There are less than 40 days to go until the Conference of Parties (COP28). This also marks the halfway point for nations to achieve their self-determined emission reduction goals by 2030 and to limit global warming to below 2 degrees Celsius as part of the Paris Agreement signed at COP21.
While most countries agree on the need to reduce emissions and greenhouse gases, there are differences on how this can be achieved.
Developing countries like India have been pointing out the implementation gap from the pre-2020 era or the voluntary pledges under the 2010 Cancun Agreement, which ignored the ambitious targets required from developed countries and shifted a portion of the burden onto developing countries.
The targets not being met by developed countries puts added pressure on developing countries.
At COP 21, ambitious targets for 2030 were announced by Indian Prime Minister Narendra Modi, including 500 gigawatts (GW) of renewable energy capacity and reducing emissions intensity — the volume of emissions per unit of GDP — of the economy by 45 per cent as part of its nationally determined contributions.
There were three goals: for cumulative electric power-installed capacity from non-fossil sources to reach 40 per cent; reducing emissions intensity by 33 to 35 per cent compared to 2005 levels; and the creation of an additional carbon sink of 2.5 to 3 billion tonnes of CO2 equivalent through additional forest and tree cover.
India has also announced its decarbonisation plans and transition to net zero emissions by 2070.
Decarbonisation of industry and the energy system will be key. While this will be easy in certain sectors, it will not be so in sectors such as iron and steel, bricks, etc.
This will depend on the phasing out of coal, which still contributes more than 55 per cent to India’s total energy demand. This needs to be accompanied by the use of cleaner coal and technologies that enable energy efficiency. The emissions reduction emerging from this will be comparable to limiting the increase in temperature to 2 degrees.
Instead of coal, India hopes to meet 50 per cent of its energy requirements through renewable sources — wind, solar, etc. Incidentally, India has achieved the target of 40 per cent of its power capacity from non-fossil fuels well ahead of time.
There are three issues for India. First, it still needs to provide energy to about 9 per cent of its population.
Second, phasing out coal is important and needs to be done, but the important domestic conditions that confront India cannot be ignored.
A phaseout has to be done in a just manner. Livelihoods will be impacted, which can have consequences for the rest of the country. India’s coal-rich regions are in the east of the country while renewable energy sources are in the west, which could lead to large-scale westward migration.
Third, India is dependent on energy imports of oil, gas and coal, and depending on the fuel mix in use, there will be implications for the country’s energy security, with new alliances necessary for imports of minerals for batteries or electrolysers for green hydrogen.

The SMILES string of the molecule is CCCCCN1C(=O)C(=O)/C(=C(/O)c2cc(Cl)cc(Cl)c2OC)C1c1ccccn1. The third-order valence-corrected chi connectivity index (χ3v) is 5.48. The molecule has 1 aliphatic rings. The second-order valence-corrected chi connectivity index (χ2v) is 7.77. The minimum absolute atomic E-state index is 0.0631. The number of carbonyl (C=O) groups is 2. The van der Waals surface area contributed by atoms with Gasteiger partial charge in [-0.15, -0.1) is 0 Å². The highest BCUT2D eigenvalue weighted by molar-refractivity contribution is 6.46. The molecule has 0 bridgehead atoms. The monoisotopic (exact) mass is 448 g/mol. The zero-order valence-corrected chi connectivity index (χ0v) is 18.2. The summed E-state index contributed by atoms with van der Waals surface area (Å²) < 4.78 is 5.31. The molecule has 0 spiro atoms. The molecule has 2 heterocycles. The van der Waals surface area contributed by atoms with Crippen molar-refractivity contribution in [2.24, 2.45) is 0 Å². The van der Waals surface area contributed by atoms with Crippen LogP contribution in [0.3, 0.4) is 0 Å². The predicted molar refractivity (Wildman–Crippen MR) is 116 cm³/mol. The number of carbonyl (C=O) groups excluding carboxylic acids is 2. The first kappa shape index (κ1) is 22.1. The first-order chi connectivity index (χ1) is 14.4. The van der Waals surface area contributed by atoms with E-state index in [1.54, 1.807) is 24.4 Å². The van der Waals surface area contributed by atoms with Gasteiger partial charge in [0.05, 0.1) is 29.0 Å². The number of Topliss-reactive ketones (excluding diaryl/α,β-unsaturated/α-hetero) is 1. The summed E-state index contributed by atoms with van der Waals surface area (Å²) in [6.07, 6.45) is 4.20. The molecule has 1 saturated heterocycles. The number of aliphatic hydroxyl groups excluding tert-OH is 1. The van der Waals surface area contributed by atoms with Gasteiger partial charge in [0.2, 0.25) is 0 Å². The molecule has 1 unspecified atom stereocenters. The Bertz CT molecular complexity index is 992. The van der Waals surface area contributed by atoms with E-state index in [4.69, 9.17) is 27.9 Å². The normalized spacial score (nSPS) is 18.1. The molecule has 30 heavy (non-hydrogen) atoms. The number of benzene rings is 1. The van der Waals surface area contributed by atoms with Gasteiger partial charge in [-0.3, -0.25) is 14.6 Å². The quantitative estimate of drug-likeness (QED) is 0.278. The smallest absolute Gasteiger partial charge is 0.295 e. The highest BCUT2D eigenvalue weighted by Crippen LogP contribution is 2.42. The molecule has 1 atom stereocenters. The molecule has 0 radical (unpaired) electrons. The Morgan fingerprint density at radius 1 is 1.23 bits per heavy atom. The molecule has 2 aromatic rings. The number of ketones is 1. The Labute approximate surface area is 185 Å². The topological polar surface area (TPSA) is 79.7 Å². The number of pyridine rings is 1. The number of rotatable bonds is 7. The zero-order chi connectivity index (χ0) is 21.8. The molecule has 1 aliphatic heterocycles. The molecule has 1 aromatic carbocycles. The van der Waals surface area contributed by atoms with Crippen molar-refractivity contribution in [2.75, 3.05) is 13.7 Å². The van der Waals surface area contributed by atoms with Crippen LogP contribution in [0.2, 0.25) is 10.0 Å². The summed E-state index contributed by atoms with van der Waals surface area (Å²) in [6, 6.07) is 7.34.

The other question is whether greater renewable deployment can meet the technical requirements of grid balance, which means maintaining a balance between production and consumption in an electrical grid and balancing issues like fluctuations or capacity overflow.
The most important issue for India is to grow sustainably while adhering to its international climate commitments and keeping all its energy constraints in mind. This could mean using the principles of energy efficiency in all aspects of energy use, including appliances and in the commercial and residential sectors.
Decarbonisation of industry and the energy system will be key. While this will be easy in certain sectors, it will not be so in sectors such as iron and steel, bricks, etc. For this, access to technology will be necessary. Finance will be absolutely critical in the context of India and other developing countries.
At the same time, countries undertaking the transition should not be getting into debt. It has been suggested that India will need USD$10 trillion for a net-zero transition.
At COP28, higher energy commitments are expected to be put forward.
The first global stocktake process of five years will conclude at COP28 in Dubai. The global stocktake — launched at COP26 in 2021 to assess the progress of the Paris Agreement goals — will also need to identify the sources of finance that will be available to developing countries.
The deliberations will determine how countries respond to the gaps identified in the technical assessment phase (there are three phases of which technical assessment forms the second) and form guidance for future commitments.
For a country adversely affected by climate change, the pathways to low carbon growth include reduction of carbon emissions and increasing energy efficiency.
International cooperation under the aegis of the United Nations Framework Convention on Climate Change and other groups like the G20, particularly the Environment and Sustainability Working Group whose mandate is to enhance cooperation, is needed in order to achieve this.
Whether COP28 will deliver on all of the above remains to be seen.
Saon Ray is Visiting Professor, Indian Council for Research on International Economic Relations (ICRIER), New Delhi. An economist specialising in industry and international trade issues, her areas of interest include global value chains, technological upgrading of Indian industries, free trade agreements and trade creation effects, technology transfer, foreign direct investment, efficiency and productivity of firms, energy and climate change-related issues.